Five medical emergencies – know the symptoms
With a 'major incident' declared at one Belfast hospital last week due to a backlog in A&E, would you be sure when your symptoms warranted calling an ambulance or going to casualty? Here are five examples of when, despite waiting-time warnings, it's better to be safe than sorry
WE are all well aware that our busy A&E departments are swamped. But while nobody wants to be a nuisance, there are certain symptoms that should never be ignored and getting to A&E for a proper check-up and appropriate treatment could be life-saving.
Of course, there are always exceptions – and sometimes symptoms that feel very severe might turn out to be harmless (for instance, it's common for people experiencing severe indigestion to fear they're having a heart attack) – but remember, it's better to be safe than sorry: if you're worried, get checked out. It's better to risk embarrassment than risk your health.
Here are five of the most common red flag symptoms that could indicate a medical emergency:
:: Severe chest pains
Severe, persistent chest pains – which might be felt as a tightness, squeezing or pressing sensation – could indicate a heart attack. Pain might also travel down the arms (usually the left one), in the jaw, neck, back and abdomen, and other symptoms include breathlessness, sweating, anxiety (often described as a sense of 'doom'), nausea and vomiting and coughing/wheezing. If you suspect a heart attack, it's absolutely crucial to dial 999 and get to A&E immediately.
:: Difficulty breathing
Shortness of breath that doesn't feel normal, or that's causing you to feel unwell or worried, should never be ignored. It might be due to something harmless, or could be an anxiety attack, an asthma attack, allergic reaction (particularly if accompanied by swelling around the face/mouth area) or due to underlying illness, obstruction or injury. The important thing is to get it thoroughly checked as soon as possible.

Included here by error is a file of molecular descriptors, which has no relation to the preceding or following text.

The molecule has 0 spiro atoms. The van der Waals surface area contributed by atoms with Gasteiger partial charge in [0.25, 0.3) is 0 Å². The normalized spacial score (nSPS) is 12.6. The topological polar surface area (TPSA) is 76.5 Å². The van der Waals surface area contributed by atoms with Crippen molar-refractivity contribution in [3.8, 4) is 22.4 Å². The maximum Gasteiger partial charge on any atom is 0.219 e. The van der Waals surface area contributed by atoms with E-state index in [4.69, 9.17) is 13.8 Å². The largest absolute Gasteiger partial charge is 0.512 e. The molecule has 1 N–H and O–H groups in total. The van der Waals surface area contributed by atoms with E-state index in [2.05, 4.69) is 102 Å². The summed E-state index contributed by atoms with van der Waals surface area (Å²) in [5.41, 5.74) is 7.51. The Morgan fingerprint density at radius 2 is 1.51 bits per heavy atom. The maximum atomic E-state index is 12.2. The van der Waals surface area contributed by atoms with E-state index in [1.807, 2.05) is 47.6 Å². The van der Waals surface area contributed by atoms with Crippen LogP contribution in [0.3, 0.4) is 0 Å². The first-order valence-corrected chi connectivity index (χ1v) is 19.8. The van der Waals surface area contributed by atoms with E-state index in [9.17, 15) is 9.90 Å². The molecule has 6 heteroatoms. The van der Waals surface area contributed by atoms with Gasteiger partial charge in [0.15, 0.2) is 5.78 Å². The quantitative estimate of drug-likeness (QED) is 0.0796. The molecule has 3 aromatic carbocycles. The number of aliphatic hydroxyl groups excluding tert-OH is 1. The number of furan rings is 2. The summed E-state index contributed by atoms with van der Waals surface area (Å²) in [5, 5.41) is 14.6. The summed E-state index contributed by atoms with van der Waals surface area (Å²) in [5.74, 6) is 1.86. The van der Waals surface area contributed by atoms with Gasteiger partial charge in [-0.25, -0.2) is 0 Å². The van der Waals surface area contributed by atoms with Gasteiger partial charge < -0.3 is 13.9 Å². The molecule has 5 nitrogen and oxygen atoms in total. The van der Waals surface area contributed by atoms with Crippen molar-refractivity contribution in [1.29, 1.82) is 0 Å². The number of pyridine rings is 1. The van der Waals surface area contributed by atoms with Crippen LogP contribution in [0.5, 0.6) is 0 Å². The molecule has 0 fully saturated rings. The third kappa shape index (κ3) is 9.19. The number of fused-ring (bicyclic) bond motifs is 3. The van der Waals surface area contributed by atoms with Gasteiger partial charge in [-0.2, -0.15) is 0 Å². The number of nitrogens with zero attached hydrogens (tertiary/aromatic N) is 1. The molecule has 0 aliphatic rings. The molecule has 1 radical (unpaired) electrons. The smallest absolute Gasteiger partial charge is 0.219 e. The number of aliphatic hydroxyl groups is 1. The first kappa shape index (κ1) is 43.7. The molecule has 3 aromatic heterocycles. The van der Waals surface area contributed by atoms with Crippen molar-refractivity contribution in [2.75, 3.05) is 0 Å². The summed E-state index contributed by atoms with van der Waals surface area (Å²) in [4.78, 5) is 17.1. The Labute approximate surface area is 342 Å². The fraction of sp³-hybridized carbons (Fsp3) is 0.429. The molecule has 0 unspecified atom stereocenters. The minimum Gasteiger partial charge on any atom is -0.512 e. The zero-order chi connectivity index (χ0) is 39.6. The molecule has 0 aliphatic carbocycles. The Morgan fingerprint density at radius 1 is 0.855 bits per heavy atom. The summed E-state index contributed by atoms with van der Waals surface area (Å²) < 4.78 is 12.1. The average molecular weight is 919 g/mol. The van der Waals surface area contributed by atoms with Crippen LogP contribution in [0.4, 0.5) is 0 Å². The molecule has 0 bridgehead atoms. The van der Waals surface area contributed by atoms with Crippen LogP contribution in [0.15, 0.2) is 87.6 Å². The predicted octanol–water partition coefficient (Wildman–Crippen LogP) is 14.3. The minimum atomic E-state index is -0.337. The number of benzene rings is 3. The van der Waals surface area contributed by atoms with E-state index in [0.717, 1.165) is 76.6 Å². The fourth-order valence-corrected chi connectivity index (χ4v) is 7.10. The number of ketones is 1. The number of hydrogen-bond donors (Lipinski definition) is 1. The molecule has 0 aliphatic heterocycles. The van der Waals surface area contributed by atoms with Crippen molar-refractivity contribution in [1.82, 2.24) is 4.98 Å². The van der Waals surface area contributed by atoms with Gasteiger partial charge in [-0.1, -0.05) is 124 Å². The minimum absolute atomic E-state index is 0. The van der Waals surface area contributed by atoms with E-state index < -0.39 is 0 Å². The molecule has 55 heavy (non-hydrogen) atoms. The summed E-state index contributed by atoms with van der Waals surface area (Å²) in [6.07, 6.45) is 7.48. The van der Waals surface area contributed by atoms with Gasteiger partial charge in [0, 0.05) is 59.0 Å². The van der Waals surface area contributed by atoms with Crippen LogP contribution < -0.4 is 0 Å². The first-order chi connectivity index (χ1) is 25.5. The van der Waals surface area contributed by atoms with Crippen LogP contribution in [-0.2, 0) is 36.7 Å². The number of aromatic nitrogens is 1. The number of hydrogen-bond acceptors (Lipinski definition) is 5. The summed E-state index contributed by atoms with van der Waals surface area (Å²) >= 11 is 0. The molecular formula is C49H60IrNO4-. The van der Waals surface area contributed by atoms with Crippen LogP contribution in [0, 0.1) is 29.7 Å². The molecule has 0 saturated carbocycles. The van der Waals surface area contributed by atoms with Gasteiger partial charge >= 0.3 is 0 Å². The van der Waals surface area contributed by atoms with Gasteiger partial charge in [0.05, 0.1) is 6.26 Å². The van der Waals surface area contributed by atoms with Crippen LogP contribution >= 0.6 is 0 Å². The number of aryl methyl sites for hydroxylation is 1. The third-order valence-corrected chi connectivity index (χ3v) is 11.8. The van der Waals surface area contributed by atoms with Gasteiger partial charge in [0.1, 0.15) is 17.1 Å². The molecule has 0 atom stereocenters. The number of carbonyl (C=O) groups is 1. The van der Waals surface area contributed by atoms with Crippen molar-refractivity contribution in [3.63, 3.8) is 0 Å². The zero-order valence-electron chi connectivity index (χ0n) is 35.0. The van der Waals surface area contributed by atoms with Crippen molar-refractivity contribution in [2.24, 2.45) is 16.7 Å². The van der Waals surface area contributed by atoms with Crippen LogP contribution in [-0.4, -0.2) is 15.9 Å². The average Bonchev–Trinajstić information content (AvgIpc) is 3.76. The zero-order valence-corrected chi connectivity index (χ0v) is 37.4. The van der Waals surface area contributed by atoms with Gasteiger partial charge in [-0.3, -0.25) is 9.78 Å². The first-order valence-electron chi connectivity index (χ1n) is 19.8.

:: Slurred speech and droopy face
Like heart attacks, a suspected stroke should always be treated as an emergency. Remember the FAST campaign: Face-Arms-Speech-Time. It's common for the face to droop on one side – the person might not be able to smile or fully open their eye; there may be paralysis in that arm too; speech may become slurred or garbled – the person might be talking in a confused way that makes no sense, or possibly unable to speak at all. And the 'T' stands for 'Time': time to dial 999. As with heart attacks, stroke symptoms can vary in severity. But don't take any chances, as if it is a stroke, speedy treatment can mean the difference between life and death, and long-term disability.
:: Acute mental confusion
A sudden confused and disorientated state that's out of character and causing concern could be due to a number of things. Again, it may be a symptom of stroke, or could be a result of a severe infection (is there also a rash, fever, vomiting?), or even concussion following a knock to the head, which may even have happened hours or days previously. Either way, it's best to get things checked as a matter of urgency.
:: Loss of consciousness
A simple fainting episode – particularly where there's a clear cause, such as a person has become too hot – is not usually a medical emergency. But there are exceptions, and any mysterious loss of consciousness, or repeated fainting attacks or seizures, particularly if accompanied by other symptoms or physical trauma – and especially if the person's pulse becomes very weak, erratic or fast – should be treated as a potential emergency. Dial 999 if worried.
:: For more information, visit nhs.uk.